For children, poor oral health can spark harmful consequences that may affect the entire course of their lives—from pain that impairs concentration in school to discolored teeth that might impact their confidence.
Since 2003, UTHealth School of Dentistry has teamed up with the Greater Houston Dental Society to offer Give Kids A Smile, a day of free oral care for underserved children in the community. Community partners identify schools with significant dental needs, and the School of Dentistry’s Mobile Dental Van visits the schools to assess children and determine what care they will need before they arrive at Give Kids A Smile.
With support from philanthropic partners including Delta Dental Community Care Foundation, third- and fourth-year dental students, pediatric residents, second-year dental hygiene students, and faculty come together to help the event succeed. Students work under resident and faculty supervision, while volunteer dental professionals from across Houston participate as well. Care includes preventive treatments, simple extractions, and limited restorative procedures as well as dental education to show children how to start a lifetime of healthy habits.
“We can’t fix every problem that day, but to make a tangible difference for a child and even bring awareness to parents who may have put dentistry on the back burner—it’s a rewarding experience,” says Chelsea Wehr, DDS, a second-year resident in the school’s Advanced Education in Pediatric Dentistry Program.
Since the program’s inception, Give Kids a Smile has served more than 2,600 children. In 2020, however, the COVID-19 pandemic began rapidly spreading worldwide around February—when Give Kids A Smile normally occurs—forcing the event to be paused through 2021.
“We were disappointed to not be able to have it because it does so much for the kids, and our residents really enjoy the experience,” says Bhavini Acharya, BDS.” But given how little we knew about the virus then, canceling the event was really the only choice.”
The school was still able to identify a number of children and adolescents with specific needs who later came to its on-site clinic for treatment. Looking to the future, School of Dentistry administration are planning for Give Kids A Smile to resume in the spring of 2022 pending developments surrounding COVID-19.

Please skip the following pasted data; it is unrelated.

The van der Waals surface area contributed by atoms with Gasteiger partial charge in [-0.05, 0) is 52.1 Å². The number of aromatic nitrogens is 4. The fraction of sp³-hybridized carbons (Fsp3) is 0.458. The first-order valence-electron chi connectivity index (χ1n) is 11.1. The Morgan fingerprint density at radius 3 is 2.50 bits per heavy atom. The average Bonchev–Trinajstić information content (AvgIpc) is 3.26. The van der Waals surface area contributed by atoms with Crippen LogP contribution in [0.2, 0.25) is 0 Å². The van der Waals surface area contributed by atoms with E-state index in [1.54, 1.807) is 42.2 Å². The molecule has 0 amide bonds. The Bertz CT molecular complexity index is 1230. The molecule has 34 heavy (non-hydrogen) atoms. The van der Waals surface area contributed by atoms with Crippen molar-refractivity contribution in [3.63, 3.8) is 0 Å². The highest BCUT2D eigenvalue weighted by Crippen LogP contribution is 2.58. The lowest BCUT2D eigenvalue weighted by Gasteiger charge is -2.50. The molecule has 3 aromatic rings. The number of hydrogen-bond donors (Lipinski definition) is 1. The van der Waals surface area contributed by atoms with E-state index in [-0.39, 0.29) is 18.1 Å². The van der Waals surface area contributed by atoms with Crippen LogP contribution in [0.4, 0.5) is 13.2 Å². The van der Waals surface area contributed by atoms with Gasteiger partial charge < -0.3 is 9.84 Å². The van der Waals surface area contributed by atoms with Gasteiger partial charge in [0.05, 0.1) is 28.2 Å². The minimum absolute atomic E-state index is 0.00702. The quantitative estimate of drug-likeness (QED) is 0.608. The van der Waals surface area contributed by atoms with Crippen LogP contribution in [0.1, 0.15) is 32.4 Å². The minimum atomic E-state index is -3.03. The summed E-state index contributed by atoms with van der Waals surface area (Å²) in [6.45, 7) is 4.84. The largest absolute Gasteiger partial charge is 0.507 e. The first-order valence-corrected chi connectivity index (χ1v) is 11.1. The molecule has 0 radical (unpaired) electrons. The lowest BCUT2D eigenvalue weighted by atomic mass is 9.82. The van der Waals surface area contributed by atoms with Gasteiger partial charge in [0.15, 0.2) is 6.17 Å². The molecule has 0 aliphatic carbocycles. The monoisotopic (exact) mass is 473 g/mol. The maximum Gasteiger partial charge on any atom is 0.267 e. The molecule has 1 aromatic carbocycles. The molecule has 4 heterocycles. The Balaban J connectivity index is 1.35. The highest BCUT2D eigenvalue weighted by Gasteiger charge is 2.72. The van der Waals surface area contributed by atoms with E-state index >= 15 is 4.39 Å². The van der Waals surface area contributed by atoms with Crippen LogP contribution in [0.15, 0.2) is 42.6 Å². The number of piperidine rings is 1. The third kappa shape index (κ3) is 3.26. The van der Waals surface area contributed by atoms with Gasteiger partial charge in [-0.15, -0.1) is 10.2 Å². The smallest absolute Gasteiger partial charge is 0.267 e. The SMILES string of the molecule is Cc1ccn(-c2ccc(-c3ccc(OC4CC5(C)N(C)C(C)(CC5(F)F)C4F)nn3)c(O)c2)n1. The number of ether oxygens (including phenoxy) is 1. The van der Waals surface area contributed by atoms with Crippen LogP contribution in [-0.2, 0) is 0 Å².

Crowdfunding campaign helps mobile dental clinic drive forward
Sometimes, distance can prove the greatest barrier to quality oral health care, which makes the Mobile Dental Van at the School of Dentistry so important.
This specialized vehicle—a clinic on wheels—has been in service since 2002, traveling more than 100,000 miles to care for thousands of low-income patients in the Greater Houston area and East Texas.
Many of the patients lack insurance and reliable transportation to clinics, leaving them at risk of dental disease and other complications without proper care. Students from the School of Dentistry staff the van under supervision of the clinical faculty coordinator, providing oral health care such as screenings, preventive and restorative dentistry, and education.
Almost two decades later, the vehicle is reaching the end of its service life, and maintenance costs have grown prohibitively expensive with some parts no longer available. Community supporters—including a lead commitment from the TLL Temple Foundation—provided critical contributions to purchase and fully outfit a new vehicle.
With a few gifts still needed to reach the fundraising goal for the new van, UTHealth launched a crowdfunding campaign, which relies on the collective power of a large number of small gifts to make a sizeable contribution. The campaign concluded successfully in December 2020 with 62 donors.
“The Mobile Dental Van not only gives students valuable clinical experience, but it shows them firsthand the importance of giving back to others,” says Margo Melchor, EdD, RDH, Director of Community Outreach for the School of Dentistry. “Serving the community has always been a central aspect of our mission at the school, and this vehicle plays a key role in making that possible.”
“Time and again, our donors have made it possible for us to continue helping those in need,” she says. “Through their giving, we are doing something together that will make a lifetime of difference for the patients we serve.”